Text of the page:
David Ortiz in stable condition after shooting

By Dionisio Soldevila

SANTO DOMINGO, Dominican Republic – As former Boston Red Sox star David Ortiz arrived in the emergency room with a gunshot wound late Sunday night, the charismatic slugger pleaded with doctors back in his native island.

The slugger whose emphatic words once lifted Boston’s spirits after a terrorist attack feared for his life as he arrived at the Abel Gonzalez Clinic in Santo Domingo.

“Please don’t let me die,” he said, according to a nurse on the scene. “I’m a good man.”

Ortiz was rushed to the hospital minutes after he was shot in the back while partying with friends at a local bar.

The news of the shooting stunned the baseball world, prompting fans, former teammates and opponents to offer their prayers and thoughts through social media.

Ortiz, 43, is more than a local hero in the Dominican Republic. He is also one of the island’s biggest ambassadors and altruistic superstars.

He is beloved back home for more than his exploits on the diamond, where he helped the Red Sox break the Curse of the Bambino in 2004 with the first of his three World Series titles in Boston. He was also Most Valuable Player of the American League Championship Series and World Series.

He also runs the David Ortiz Children’s Fund that has already helped more than 500 children with heart conditions to receive needed surgeries. Moreover, his Sports Foundation, which is named Fundeportes, gives away sports equipment to youth leagues in the Dominican.

He is such a beloved and near mythical figure in the Dominican, the news of his shooting was greeted with disbelief and anger throughout the island.

General Ney Aldrin Bautista, the chief of police, was one of the first to arrive to the clinic. Senator Charlie Mariotti and dozens of reporters also descended at the clinic.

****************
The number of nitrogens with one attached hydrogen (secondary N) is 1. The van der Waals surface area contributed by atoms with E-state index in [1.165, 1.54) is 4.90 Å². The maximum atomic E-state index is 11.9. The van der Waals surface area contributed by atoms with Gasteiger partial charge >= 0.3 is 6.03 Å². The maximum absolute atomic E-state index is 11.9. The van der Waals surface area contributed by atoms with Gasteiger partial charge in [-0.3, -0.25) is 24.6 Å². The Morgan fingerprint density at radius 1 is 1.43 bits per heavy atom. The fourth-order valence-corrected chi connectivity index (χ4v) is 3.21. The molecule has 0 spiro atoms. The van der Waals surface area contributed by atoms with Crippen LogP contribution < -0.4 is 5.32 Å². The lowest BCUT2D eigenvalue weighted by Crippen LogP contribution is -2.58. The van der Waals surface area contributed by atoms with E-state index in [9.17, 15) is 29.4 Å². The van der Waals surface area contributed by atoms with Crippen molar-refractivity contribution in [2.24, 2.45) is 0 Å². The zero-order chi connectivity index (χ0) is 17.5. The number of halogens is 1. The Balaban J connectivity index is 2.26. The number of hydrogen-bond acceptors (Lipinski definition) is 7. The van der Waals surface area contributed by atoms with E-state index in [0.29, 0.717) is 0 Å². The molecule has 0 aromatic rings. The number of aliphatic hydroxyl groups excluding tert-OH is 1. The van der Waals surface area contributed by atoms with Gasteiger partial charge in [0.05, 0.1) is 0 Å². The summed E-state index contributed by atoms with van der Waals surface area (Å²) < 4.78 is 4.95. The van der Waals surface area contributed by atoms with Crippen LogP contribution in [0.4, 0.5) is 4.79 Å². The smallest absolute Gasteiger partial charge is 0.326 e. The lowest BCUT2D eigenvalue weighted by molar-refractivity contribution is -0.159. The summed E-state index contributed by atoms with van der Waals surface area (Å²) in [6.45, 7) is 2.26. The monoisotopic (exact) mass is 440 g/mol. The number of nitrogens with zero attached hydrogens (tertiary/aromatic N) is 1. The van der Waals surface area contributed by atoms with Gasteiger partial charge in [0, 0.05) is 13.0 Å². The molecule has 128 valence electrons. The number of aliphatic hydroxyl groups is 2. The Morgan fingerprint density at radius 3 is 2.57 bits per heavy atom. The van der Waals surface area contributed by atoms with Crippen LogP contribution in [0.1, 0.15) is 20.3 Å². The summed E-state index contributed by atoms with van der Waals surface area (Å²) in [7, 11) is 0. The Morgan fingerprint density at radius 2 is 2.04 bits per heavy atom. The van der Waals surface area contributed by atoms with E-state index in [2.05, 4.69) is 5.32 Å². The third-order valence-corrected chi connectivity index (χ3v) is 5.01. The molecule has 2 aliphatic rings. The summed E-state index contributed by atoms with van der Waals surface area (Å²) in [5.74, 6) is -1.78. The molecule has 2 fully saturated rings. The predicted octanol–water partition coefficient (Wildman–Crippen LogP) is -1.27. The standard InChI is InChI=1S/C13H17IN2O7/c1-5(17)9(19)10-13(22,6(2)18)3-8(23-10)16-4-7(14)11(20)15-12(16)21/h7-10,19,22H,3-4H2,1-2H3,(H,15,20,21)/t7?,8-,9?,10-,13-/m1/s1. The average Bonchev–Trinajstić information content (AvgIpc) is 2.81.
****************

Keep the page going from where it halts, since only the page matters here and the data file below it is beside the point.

Former major leaguers Neifi Pérez and Cristian Guzmán also rushed to keep vigil at the hospital.

“We are not ready to say what happened, but we are investigating. David is loved by everyone, and we will find out why this happened to him,” Bautista said after talking to Ortiz’s father, Leo.

The alleged shooter was apprehended by people at the bar. He received a severe beating. Police identified him as Eddy Feliz Garcia, a man in his mid ‘20s.

Red Sox representatives also arrived at the clinic. They told Ortiz’s family that they had an airplane available for him if necessary.

Ortiz was in surgery for nearly two hours. It was performed by Dr. Abel Gonzalez IV, who is one of the Dominican Republic’s most prominent surgeons.

“David is OK,” Leo Ortiz said late Sunday. “He is resting, and everything is under control. He took a shot in the back, and the bullet went through his abdomen. No organs were affected, so we expect him to recover soon.”

Leo Ortiz addressed the media after what he described as “the most difficult moments in my life.”

Ortiz, who lives in Miami, has been in his native island for a week promoting a new brand of Big Papi cigars and helping out in his charitable organizations.

He retired in 2016 after hitting 541 home runs over a 20-year career. He was a key figure for the 2004 Red Sox who broke the franchise’s 86-year championship drought, the so-called Curse of the Bambino. He also helped the Red Sox win titles in 2007 and 2013.

He is considered one of the best designated hitters of all time and a potential Hall of Famer. More than that, he has been one of the most charismatic players of his era.

He is widely respected throughout the baseball industry, as was evident after he was shot.

“I’m at peace knowing you out of danger,” Hall of Fame righthander and fellow Dominican superstar Pedro Martínez wrote on Instagram with a picture in which he’s hugging Ortiz. “You a strong man Compai, can’t wait to hear your voice. My thoughts and prayers are with you, see you soon.”

Featured Image: Maddie Meyer / Getty Images Sport

La Vida Baseball contributor Dionisio Soldevila is one of the foremost sports journalists in his native Dominican Republic. He is based in Santo Domingo.